Improvement programs may lead to improved Chlamydia trachomatis testing

July 16, 2020

The Centers for Disease Control and Prevention (CDC) recommends using nucleic-acid amplification tests (NAAT) when testing female patients under the age of 25 for Chlamydia trachomatis.

Although the Centers for Disease Control and Prevention (CDC) recommends using nucleic-acid amplification tests (NAAT), many clinicians still use urine NAAT to test for Chlamydia trachomatis in sexually active female patients under the age of 25.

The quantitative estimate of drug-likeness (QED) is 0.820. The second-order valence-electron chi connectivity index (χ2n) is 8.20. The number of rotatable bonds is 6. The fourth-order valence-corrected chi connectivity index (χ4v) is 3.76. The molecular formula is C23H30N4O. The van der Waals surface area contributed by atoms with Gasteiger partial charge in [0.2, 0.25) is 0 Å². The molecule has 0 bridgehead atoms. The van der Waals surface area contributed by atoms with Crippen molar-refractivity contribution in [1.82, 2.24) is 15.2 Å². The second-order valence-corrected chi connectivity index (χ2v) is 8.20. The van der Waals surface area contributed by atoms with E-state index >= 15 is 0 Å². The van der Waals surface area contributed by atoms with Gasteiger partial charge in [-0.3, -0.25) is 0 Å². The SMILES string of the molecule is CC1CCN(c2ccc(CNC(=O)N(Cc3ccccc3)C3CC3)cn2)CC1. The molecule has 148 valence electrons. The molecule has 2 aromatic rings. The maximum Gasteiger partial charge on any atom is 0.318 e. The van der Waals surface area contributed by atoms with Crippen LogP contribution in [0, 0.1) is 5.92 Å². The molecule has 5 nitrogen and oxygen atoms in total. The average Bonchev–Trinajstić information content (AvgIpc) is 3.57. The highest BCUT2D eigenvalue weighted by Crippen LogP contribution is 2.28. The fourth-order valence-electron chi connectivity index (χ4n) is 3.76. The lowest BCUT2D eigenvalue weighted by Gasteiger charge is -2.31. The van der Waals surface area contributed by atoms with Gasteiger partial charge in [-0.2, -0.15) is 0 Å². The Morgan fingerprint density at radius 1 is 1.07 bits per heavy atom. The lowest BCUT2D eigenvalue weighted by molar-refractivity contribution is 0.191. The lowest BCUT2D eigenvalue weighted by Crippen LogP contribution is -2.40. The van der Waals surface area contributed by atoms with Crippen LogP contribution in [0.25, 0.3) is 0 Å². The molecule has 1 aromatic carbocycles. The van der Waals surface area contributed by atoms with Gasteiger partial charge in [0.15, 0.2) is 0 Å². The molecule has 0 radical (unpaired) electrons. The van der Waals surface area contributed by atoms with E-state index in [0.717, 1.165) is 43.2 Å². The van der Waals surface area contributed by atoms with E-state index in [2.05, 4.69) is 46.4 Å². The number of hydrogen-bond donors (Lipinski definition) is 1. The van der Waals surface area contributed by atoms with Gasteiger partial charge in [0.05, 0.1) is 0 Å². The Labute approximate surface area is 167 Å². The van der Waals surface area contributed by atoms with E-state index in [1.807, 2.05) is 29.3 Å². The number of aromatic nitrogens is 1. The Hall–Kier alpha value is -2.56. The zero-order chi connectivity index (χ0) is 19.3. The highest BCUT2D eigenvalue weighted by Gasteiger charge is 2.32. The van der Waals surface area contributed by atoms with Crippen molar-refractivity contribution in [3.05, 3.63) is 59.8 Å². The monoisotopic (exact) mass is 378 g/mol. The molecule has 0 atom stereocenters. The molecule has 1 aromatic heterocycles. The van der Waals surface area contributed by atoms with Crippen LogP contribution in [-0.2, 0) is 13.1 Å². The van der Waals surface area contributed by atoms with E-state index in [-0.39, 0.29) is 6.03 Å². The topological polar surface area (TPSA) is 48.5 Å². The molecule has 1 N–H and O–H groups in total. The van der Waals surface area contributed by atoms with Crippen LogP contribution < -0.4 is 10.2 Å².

A new report explored whether an improvement program could be beneficial in increasing the number of clinicians using the vaginal swab NAAT. The study ultimately discovered that the quality improvement program did, in fact, lead to significant increase in the use of vaginal swabs to test for C. trachomatis.

For details on this study and its findings, visit Contemporary Pediatrics.